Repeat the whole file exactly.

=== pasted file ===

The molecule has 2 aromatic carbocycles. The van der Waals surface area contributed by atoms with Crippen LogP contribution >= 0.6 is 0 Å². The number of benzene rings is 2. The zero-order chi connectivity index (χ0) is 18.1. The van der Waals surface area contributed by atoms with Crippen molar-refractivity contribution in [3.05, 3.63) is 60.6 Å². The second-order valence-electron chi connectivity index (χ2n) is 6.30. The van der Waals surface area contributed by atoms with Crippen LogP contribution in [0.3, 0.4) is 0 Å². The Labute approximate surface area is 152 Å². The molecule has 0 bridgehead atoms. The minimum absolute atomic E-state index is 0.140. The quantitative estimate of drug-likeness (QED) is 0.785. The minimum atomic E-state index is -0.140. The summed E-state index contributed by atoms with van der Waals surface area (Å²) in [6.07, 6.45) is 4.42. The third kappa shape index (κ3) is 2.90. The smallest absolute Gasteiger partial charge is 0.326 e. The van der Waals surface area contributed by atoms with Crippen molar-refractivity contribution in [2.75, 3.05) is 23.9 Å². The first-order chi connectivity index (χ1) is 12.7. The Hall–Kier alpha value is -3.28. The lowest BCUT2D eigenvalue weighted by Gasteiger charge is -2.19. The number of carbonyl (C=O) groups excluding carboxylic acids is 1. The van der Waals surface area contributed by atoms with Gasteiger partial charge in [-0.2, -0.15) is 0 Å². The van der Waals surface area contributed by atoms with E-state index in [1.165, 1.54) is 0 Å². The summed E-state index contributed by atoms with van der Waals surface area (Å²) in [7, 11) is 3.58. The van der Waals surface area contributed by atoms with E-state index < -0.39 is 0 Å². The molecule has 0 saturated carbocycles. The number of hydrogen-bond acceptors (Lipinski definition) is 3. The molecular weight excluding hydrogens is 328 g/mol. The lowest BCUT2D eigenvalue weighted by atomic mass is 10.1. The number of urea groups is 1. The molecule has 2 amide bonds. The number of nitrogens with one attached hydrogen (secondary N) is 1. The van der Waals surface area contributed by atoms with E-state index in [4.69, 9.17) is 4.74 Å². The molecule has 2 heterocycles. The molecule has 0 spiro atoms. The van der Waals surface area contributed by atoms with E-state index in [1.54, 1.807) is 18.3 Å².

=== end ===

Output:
The molecule has 2 aromatic carbocycles. The van der Waals surface area contributed by atoms with Crippen LogP contribution >= 0.6 is 0 Å². The number of benzene rings is 2. The zero-order chi connectivity index (χ0) is 18.1. The van der Waals surface area contributed by atoms with Crippen molar-refractivity contribution in [3.05, 3.63) is 60.6 Å². The second-order valence-electron chi connectivity index (χ2n) is 6.30. The van der Waals surface area contributed by atoms with Crippen LogP contribution in [0.3, 0.4) is 0 Å². The Labute approximate surface area is 152 Å². The molecule has 0 bridgehead atoms. The minimum absolute atomic E-state index is 0.140. The quantitative estimate of drug-likeness (QED) is 0.785. The minimum atomic E-state index is -0.140. The summed E-state index contributed by atoms with van der Waals surface area (Å²) in [6.07, 6.45) is 4.42. The third kappa shape index (κ3) is 2.90. The smallest absolute Gasteiger partial charge is 0.326 e. The van der Waals surface area contributed by atoms with Crippen molar-refractivity contribution in [2.75, 3.05) is 23.9 Å². The first-order chi connectivity index (χ1) is 12.7. The Hall–Kier alpha value is -3.28. The lowest BCUT2D eigenvalue weighted by Gasteiger charge is -2.19. The number of carbonyl (C=O) groups excluding carboxylic acids is 1. The van der Waals surface area contributed by atoms with Gasteiger partial charge in [-0.2, -0.15) is 0 Å². The van der Waals surface area contributed by atoms with E-state index in [1.165, 1.54) is 0 Å². The summed E-state index contributed by atoms with van der Waals surface area (Å²) in [7, 11) is 3.58. The van der Waals surface area contributed by atoms with E-state index < -0.39 is 0 Å². The molecule has 0 saturated carbocycles. The number of hydrogen-bond acceptors (Lipinski definition) is 3. The molecular weight excluding hydrogens is 328 g/mol. The lowest BCUT2D eigenvalue weighted by atomic mass is 10.1. The number of urea groups is 1. The molecule has 2 amide bonds. The number of nitrogens with one attached hydrogen (secondary N) is 1. The van der Waals surface area contributed by atoms with E-state index in [4.69, 9.17) is 4.74 Å². The molecule has 2 heterocycles. The molecule has 0 spiro atoms. The van der Waals surface area contributed by atoms with E-state index in [1.54, 1.807) is 18.3 Å².